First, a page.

Officials in the northwestern US state of Washington on Wednesday expressed concern over reports of people organising "COVID-19 parties" to intentionally spread the virus.

"Gathering in groups in the midst of this pandemic can be incredibly dangerous and puts people at increased risk for hospitalisation and even death," warned John Wiesman, the state's secretary of health.

"Furthermore, it is unknown if people who recover from COVID-19 have long-term protection," he said.

"There is still a lot we don't know about this virus, including any long-term health issues which may occur after infection."

Wiesman's comments came after officials in Walla Walla County, located 260 miles (420 kilometers) southeast of Seattle, reported that some of the nearly 100 cases in the region appear to have been intentionally spread or contracted at so-called "COVID-19 parties."

The aim of these gatherings is for non-infected people to mingle with an infected person in an effort to catch the virus.

"This kind of unnecessary behavior may create a preventable uptick in cases which further slows our state's ability to gradually re-open," Wiesman said.

As of Wednesday, there were 94 cases of coronavirus reported in Walla Walla county and one death.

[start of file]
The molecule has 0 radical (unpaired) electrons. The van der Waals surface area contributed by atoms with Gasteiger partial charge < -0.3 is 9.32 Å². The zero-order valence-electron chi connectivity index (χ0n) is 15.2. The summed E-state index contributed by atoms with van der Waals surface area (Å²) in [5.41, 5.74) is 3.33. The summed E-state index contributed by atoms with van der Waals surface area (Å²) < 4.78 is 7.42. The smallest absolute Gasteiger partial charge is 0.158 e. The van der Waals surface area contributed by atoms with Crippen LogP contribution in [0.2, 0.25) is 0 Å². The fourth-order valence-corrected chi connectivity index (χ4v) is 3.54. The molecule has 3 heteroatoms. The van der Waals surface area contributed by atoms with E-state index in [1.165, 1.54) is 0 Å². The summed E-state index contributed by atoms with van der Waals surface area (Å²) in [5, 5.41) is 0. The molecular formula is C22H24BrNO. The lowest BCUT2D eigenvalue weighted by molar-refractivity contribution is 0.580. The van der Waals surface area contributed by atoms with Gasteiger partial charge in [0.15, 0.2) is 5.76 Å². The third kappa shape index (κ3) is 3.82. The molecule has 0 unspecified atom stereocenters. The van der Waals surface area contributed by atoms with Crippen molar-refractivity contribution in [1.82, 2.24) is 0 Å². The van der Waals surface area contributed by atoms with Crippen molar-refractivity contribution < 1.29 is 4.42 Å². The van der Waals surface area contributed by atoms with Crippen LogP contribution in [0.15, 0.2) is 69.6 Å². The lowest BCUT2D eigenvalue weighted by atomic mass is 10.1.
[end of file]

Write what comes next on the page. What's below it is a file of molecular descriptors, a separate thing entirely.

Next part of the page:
A microscopic image of SARS-CoV-2 in yellow
"There is still a lot we don't know" about the COVID-19 virus, "including any long-term health issues which may occur after infection," said Washington state Secretary of Health John Wiesman. Photo: National Institutes of Health / Handout

Meghan DeBolt, Walla Walla's community health director, said contact tracing had shown that some of those infected had attended parties with the aim of contracting the virus.

"We don't know when it is happening. It's after the fact that we hear from cases," she told the Walla Walla Union-Bulletin. "We ask about contacts, and there are 25 people because: 'We were at a COVID party.'"

She said such behavior was irresponsible and urged residents in a Facebook message to follow proper physical and social distancing measures to prevent community transmission.

"We need to use this time to use good common sense and to be smart as we move through this pandemic so that we can begin to reopen our community," she said.

"COVID-19 parties: not part of the solution," she added.

There has so far been only one other report in the United States of a coronavirus party.

In March, Kentucky's Governor Andy Beshear announced that a person had contracted the virus after attending a COVID-19 party.

The United States is the country hardest hit by the pandemic with more than 1.2 million cases so far and 73,095 deaths.

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